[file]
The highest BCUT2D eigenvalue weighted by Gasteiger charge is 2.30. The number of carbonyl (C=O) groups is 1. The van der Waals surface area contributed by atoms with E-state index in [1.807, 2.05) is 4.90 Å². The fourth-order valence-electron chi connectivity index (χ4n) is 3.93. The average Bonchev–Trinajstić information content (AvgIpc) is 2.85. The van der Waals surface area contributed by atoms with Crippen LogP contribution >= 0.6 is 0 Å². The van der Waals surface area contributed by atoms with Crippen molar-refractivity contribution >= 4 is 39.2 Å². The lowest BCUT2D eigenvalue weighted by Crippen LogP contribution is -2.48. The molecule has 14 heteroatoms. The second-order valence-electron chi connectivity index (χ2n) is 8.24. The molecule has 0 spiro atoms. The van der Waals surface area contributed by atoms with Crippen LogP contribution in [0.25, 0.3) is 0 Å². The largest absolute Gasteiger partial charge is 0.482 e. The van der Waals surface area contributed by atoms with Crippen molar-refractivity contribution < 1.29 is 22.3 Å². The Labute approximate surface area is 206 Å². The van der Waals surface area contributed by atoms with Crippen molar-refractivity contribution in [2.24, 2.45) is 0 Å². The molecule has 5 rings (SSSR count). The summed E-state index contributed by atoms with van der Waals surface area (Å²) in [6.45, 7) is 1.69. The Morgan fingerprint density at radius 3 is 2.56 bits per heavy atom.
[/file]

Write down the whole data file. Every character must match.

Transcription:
The highest BCUT2D eigenvalue weighted by Gasteiger charge is 2.30. The number of carbonyl (C=O) groups is 1. The van der Waals surface area contributed by atoms with E-state index in [1.807, 2.05) is 4.90 Å². The fourth-order valence-electron chi connectivity index (χ4n) is 3.93. The average Bonchev–Trinajstić information content (AvgIpc) is 2.85. The van der Waals surface area contributed by atoms with Crippen LogP contribution >= 0.6 is 0 Å². The van der Waals surface area contributed by atoms with Crippen molar-refractivity contribution >= 4 is 39.2 Å². The lowest BCUT2D eigenvalue weighted by Crippen LogP contribution is -2.48. The molecule has 14 heteroatoms. The second-order valence-electron chi connectivity index (χ2n) is 8.24. The molecule has 0 spiro atoms. The van der Waals surface area contributed by atoms with Crippen LogP contribution in [0.25, 0.3) is 0 Å². The largest absolute Gasteiger partial charge is 0.482 e. The van der Waals surface area contributed by atoms with Crippen molar-refractivity contribution < 1.29 is 22.3 Å². The Labute approximate surface area is 206 Å². The van der Waals surface area contributed by atoms with Crippen molar-refractivity contribution in [2.24, 2.45) is 0 Å². The molecule has 5 rings (SSSR count). The summed E-state index contributed by atoms with van der Waals surface area (Å²) in [6.45, 7) is 1.69. The Morgan fingerprint density at radius 3 is 2.56 bits per heavy atom.